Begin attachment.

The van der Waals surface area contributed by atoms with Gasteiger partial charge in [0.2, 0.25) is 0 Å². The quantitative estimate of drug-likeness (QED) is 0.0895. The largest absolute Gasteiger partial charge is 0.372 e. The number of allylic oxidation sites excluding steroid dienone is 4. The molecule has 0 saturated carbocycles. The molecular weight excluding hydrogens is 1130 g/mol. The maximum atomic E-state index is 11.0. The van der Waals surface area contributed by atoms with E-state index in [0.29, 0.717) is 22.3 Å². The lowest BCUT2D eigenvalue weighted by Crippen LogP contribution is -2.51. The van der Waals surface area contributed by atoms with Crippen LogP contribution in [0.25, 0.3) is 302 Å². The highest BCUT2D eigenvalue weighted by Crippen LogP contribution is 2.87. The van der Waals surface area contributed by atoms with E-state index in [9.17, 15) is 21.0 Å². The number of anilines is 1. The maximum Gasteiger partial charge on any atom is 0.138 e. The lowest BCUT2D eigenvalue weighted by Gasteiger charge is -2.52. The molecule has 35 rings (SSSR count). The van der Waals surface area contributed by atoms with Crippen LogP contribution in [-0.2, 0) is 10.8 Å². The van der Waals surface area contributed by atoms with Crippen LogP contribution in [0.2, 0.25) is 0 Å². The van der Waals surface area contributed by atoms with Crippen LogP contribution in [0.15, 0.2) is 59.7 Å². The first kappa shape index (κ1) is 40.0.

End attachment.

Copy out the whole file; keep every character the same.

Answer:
The van der Waals surface area contributed by atoms with Gasteiger partial charge in [0.2, 0.25) is 0 Å². The quantitative estimate of drug-likeness (QED) is 0.0895. The largest absolute Gasteiger partial charge is 0.372 e. The number of allylic oxidation sites excluding steroid dienone is 4. The molecule has 0 saturated carbocycles. The molecular weight excluding hydrogens is 1130 g/mol. The maximum atomic E-state index is 11.0. The van der Waals surface area contributed by atoms with E-state index in [0.29, 0.717) is 22.3 Å². The lowest BCUT2D eigenvalue weighted by Crippen LogP contribution is -2.51. The van der Waals surface area contributed by atoms with Crippen LogP contribution in [0.25, 0.3) is 302 Å². The highest BCUT2D eigenvalue weighted by Crippen LogP contribution is 2.87. The van der Waals surface area contributed by atoms with E-state index in [9.17, 15) is 21.0 Å². The number of anilines is 1. The maximum Gasteiger partial charge on any atom is 0.138 e. The lowest BCUT2D eigenvalue weighted by Gasteiger charge is -2.52. The molecule has 35 rings (SSSR count). The van der Waals surface area contributed by atoms with Crippen LogP contribution in [-0.2, 0) is 10.8 Å². The van der Waals surface area contributed by atoms with Crippen LogP contribution in [0.2, 0.25) is 0 Å². The van der Waals surface area contributed by atoms with Crippen LogP contribution in [0.15, 0.2) is 59.7 Å². The first kappa shape index (κ1) is 40.0.